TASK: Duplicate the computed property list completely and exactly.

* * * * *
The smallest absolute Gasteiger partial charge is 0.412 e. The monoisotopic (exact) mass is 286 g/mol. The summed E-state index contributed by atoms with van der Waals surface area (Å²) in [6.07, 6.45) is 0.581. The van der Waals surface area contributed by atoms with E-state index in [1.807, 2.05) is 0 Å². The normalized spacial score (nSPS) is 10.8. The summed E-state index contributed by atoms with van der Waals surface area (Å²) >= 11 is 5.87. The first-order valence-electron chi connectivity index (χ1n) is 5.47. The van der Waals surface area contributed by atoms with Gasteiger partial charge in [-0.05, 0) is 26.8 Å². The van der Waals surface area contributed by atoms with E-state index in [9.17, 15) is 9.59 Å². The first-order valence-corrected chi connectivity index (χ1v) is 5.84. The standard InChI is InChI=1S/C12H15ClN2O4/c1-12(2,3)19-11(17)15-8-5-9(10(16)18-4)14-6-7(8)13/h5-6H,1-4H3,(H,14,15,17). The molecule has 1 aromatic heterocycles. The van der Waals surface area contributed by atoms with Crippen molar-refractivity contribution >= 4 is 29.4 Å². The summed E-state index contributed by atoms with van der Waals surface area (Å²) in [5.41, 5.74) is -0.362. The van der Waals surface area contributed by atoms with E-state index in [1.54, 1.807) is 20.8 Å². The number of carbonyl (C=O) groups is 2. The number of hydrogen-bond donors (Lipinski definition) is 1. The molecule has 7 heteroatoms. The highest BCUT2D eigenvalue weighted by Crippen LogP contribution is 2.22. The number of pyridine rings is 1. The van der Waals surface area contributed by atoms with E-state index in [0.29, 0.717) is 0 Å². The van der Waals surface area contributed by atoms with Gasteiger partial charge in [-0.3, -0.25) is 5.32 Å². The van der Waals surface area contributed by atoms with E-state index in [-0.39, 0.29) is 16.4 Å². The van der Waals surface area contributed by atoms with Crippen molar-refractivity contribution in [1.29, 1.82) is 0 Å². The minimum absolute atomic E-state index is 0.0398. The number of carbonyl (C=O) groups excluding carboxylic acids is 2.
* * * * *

The smallest absolute Gasteiger partial charge is 0.412 e. The monoisotopic (exact) mass is 286 g/mol. The summed E-state index contributed by atoms with van der Waals surface area (Å²) in [6.07, 6.45) is 0.581. The van der Waals surface area contributed by atoms with E-state index in [1.807, 2.05) is 0 Å². The normalized spacial score (nSPS) is 10.8. The summed E-state index contributed by atoms with van der Waals surface area (Å²) >= 11 is 5.87. The first-order valence-electron chi connectivity index (χ1n) is 5.47. The van der Waals surface area contributed by atoms with Gasteiger partial charge in [-0.05, 0) is 26.8 Å². The van der Waals surface area contributed by atoms with E-state index in [9.17, 15) is 9.59 Å². The first-order valence-corrected chi connectivity index (χ1v) is 5.84. The standard InChI is InChI=1S/C12H15ClN2O4/c1-12(2,3)19-11(17)15-8-5-9(10(16)18-4)14-6-7(8)13/h5-6H,1-4H3,(H,14,15,17). The molecule has 1 aromatic heterocycles. The van der Waals surface area contributed by atoms with Crippen molar-refractivity contribution >= 4 is 29.4 Å². The summed E-state index contributed by atoms with van der Waals surface area (Å²) in [5.41, 5.74) is -0.362. The van der Waals surface area contributed by atoms with E-state index in [1.54, 1.807) is 20.8 Å². The number of carbonyl (C=O) groups is 2. The number of hydrogen-bond donors (Lipinski definition) is 1. The molecule has 7 heteroatoms. The highest BCUT2D eigenvalue weighted by Crippen LogP contribution is 2.22. The number of pyridine rings is 1. The van der Waals surface area contributed by atoms with E-state index in [0.29, 0.717) is 0 Å². The van der Waals surface area contributed by atoms with Gasteiger partial charge in [-0.3, -0.25) is 5.32 Å². The van der Waals surface area contributed by atoms with E-state index in [-0.39, 0.29) is 16.4 Å². The van der Waals surface area contributed by atoms with Crippen molar-refractivity contribution in [1.29, 1.82) is 0 Å². The minimum absolute atomic E-state index is 0.0398. The number of carbonyl (C=O) groups excluding carboxylic acids is 2.